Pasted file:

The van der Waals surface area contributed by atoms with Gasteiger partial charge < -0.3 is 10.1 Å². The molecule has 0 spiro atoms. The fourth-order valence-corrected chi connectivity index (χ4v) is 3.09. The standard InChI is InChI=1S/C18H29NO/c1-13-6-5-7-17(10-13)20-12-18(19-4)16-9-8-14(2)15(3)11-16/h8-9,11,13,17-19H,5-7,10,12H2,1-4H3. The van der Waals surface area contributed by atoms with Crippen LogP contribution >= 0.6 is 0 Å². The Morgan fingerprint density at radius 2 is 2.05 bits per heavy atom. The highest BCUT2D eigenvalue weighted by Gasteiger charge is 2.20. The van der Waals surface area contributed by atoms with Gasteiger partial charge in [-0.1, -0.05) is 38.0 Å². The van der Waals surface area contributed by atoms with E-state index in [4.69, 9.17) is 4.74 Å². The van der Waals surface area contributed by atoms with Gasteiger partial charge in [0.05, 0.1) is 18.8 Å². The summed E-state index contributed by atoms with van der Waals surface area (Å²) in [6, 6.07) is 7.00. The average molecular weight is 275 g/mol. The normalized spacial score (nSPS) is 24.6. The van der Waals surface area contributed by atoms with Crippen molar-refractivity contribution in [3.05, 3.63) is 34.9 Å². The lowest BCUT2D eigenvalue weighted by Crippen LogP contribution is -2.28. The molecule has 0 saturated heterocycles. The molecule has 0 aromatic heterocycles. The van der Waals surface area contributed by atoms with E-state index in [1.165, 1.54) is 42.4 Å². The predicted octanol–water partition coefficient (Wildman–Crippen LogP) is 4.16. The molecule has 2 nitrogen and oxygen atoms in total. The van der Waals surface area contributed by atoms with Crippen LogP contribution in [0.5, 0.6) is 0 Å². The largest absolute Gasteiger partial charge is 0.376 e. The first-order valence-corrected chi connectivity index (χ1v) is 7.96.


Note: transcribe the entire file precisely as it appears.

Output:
The van der Waals surface area contributed by atoms with Gasteiger partial charge < -0.3 is 10.1 Å². The molecule has 0 spiro atoms. The fourth-order valence-corrected chi connectivity index (χ4v) is 3.09. The standard InChI is InChI=1S/C18H29NO/c1-13-6-5-7-17(10-13)20-12-18(19-4)16-9-8-14(2)15(3)11-16/h8-9,11,13,17-19H,5-7,10,12H2,1-4H3. The van der Waals surface area contributed by atoms with Crippen LogP contribution >= 0.6 is 0 Å². The Morgan fingerprint density at radius 2 is 2.05 bits per heavy atom. The highest BCUT2D eigenvalue weighted by Gasteiger charge is 2.20. The van der Waals surface area contributed by atoms with Gasteiger partial charge in [-0.1, -0.05) is 38.0 Å². The van der Waals surface area contributed by atoms with E-state index in [4.69, 9.17) is 4.74 Å². The van der Waals surface area contributed by atoms with Gasteiger partial charge in [0.05, 0.1) is 18.8 Å². The summed E-state index contributed by atoms with van der Waals surface area (Å²) in [6, 6.07) is 7.00. The average molecular weight is 275 g/mol. The normalized spacial score (nSPS) is 24.6. The van der Waals surface area contributed by atoms with Crippen molar-refractivity contribution in [3.05, 3.63) is 34.9 Å². The lowest BCUT2D eigenvalue weighted by Crippen LogP contribution is -2.28. The molecule has 0 saturated heterocycles. The molecule has 0 aromatic heterocycles. The van der Waals surface area contributed by atoms with E-state index in [1.165, 1.54) is 42.4 Å². The predicted octanol–water partition coefficient (Wildman–Crippen LogP) is 4.16. The molecule has 2 nitrogen and oxygen atoms in total. The van der Waals surface area contributed by atoms with Crippen LogP contribution in [0.5, 0.6) is 0 Å². The largest absolute Gasteiger partial charge is 0.376 e. The first-order valence-corrected chi connectivity index (χ1v) is 7.96.